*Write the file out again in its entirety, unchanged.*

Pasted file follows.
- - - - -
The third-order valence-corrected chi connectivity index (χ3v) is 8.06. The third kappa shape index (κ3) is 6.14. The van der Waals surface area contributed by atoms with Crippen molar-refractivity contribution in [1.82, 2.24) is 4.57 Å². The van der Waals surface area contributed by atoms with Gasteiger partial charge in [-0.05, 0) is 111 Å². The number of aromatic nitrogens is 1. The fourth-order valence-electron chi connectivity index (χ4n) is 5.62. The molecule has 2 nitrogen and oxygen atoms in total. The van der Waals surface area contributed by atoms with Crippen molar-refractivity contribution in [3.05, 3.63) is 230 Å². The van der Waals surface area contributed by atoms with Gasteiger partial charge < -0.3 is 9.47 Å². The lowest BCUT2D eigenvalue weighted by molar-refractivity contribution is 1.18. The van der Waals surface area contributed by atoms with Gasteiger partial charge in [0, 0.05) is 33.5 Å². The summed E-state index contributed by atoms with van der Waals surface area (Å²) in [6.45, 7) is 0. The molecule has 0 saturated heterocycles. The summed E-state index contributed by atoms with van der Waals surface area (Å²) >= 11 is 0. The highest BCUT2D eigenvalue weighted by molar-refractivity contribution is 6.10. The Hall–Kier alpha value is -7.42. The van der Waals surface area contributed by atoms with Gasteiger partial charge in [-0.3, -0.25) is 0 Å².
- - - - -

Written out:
The third-order valence-corrected chi connectivity index (χ3v) is 8.06. The third kappa shape index (κ3) is 6.14. The van der Waals surface area contributed by atoms with Crippen molar-refractivity contribution in [1.82, 2.24) is 4.57 Å². The van der Waals surface area contributed by atoms with Gasteiger partial charge in [-0.05, 0) is 111 Å². The number of aromatic nitrogens is 1. The fourth-order valence-electron chi connectivity index (χ4n) is 5.62. The molecule has 2 nitrogen and oxygen atoms in total. The van der Waals surface area contributed by atoms with Crippen molar-refractivity contribution in [3.05, 3.63) is 230 Å². The van der Waals surface area contributed by atoms with Gasteiger partial charge < -0.3 is 9.47 Å². The lowest BCUT2D eigenvalue weighted by molar-refractivity contribution is 1.18. The van der Waals surface area contributed by atoms with Gasteiger partial charge in [0, 0.05) is 33.5 Å². The summed E-state index contributed by atoms with van der Waals surface area (Å²) in [6.45, 7) is 0. The molecule has 0 saturated heterocycles. The summed E-state index contributed by atoms with van der Waals surface area (Å²) >= 11 is 0. The highest BCUT2D eigenvalue weighted by molar-refractivity contribution is 6.10. The Hall–Kier alpha value is -7.42. The van der Waals surface area contributed by atoms with Gasteiger partial charge in [-0.3, -0.25) is 0 Å².